Date
22 October 2017
The Medical Council believes that a legal framework should be developed for advance directives to protect both patients and healthcare workers. Photo: The Website Template
The Medical Council believes that a legal framework should be developed for advance directives to protect both patients and healthcare workers. Photo: The Website Template

When a loved one is dying, advance directives matter

It is said that Chiung Yao, the popular Taiwanese romance novelist, had a melodramatic dispute with her stepchildren over putting her husband on life support.

The “tug war of love”, as Yao put it, occurred after her husband suffered from severe dementia and serious stroke.

The doctor diagnosed that without intubation, the husband would naturally die in two to three months.

Her husband had also indicated in his will: “When I am dying, please do not send me to the intensive care unit. I do not want any tube and medical equipment to maintain my life… I don’t need tracheostomy, electric shock, intubation, nasogastric tube, urinary catheter… Let me pass away peacefully.”

However, his children insisted that their father only had dementia, he was not terminally ill, and therefore needed intubation.

In the 2015 Quality of Death Index, published by The Economist, Taiwan ranked first in Asia. In fact, subjects where life and death as well as ethical life are discussed have been part of the school curriculum since 2000 upon the initiative of the island’s Ministry of Education.

What’s the situation in Hong Kong?

Early in 2006, The Law Reform Commission of Hong Kong submitted a report, Substitute Decision-making and Advance Directives in Relation to Medical Treatment, for consultation.

“Advance directive” (AD) refers to advance decision-making by an individual regarding the health care or medical treatment he wishes to receive at a later stage in his life when he is no longer capable of making such decisions.

It is based on the principle of self-determination by patients, which spares medical staff and family members of making the difficult medical decision of continuing or withdrawing life-sustaining treatment.

The commission recommended that the concept of AD be promoted in a non-legislative manner for public awareness before legislation is considered.

In 2012, Dr. York Chow Yat-Ngok, a former health minister, told the Legislative Council: “Some people still regard it a taboo to discuss the issue of terminal care and death and the public at large are not fully familiar with the concept of advance directives. As such, we agree that it is not the appropriate time to implement advance directives at this stage through any form of legislation.”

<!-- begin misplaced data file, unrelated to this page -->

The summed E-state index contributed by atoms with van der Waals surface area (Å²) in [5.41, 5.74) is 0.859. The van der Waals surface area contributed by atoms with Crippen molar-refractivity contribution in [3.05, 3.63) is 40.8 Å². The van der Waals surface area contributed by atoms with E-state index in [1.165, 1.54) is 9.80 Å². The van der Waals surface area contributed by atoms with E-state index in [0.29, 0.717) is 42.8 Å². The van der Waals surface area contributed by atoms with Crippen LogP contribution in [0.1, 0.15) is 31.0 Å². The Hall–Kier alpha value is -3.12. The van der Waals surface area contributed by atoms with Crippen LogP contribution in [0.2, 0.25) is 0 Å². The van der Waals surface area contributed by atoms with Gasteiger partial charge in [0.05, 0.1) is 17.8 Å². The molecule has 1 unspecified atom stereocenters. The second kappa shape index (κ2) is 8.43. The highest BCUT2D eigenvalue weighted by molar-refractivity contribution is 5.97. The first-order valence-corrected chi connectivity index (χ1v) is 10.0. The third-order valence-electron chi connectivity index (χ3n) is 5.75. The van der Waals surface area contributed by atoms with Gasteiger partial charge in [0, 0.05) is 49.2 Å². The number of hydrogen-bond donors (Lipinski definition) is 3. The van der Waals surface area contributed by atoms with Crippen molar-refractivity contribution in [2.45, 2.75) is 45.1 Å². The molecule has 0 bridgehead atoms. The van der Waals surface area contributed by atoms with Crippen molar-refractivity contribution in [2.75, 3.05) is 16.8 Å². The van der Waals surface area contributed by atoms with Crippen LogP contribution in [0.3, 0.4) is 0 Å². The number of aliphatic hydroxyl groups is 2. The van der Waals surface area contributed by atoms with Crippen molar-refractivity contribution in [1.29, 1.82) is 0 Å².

Without legislation on AD, healthcare workers may fear that they would bear the legal responsibility of not saving life according to instruction.

Dr. Chow also said the Ethics Committee of the Medical Council of Hong Kong had difficulties in formulating the guidelines on AD, including how to determine its validity.

The Medical Council believes that a legal framework should be developed for AD to protect both patients and healthcare workers.

It is now 11 years since the commission made its last consultation. Is this the right time for Hong Kong to move forward on the matter?

The Electronic Health Record Sharing System was officially launched more than a year ago, and it is now in process of being made more comprehensive.

If we can decide an effective AD when we are healthy, and enter it into the system for the healthcare personnel and family members to follow, we can avoid the “tug war of love” among family members when the time comes.

It allows both the dying and the loved ones they are leaving behind to have peace of mind.

– Contact us at [email protected]

RT/CG

The writer is an Honorary Professor in the Department of Computer Science at the University of Hong Kong. She is also one of the locally-bred IT entrepreneurs of Hong Kong.

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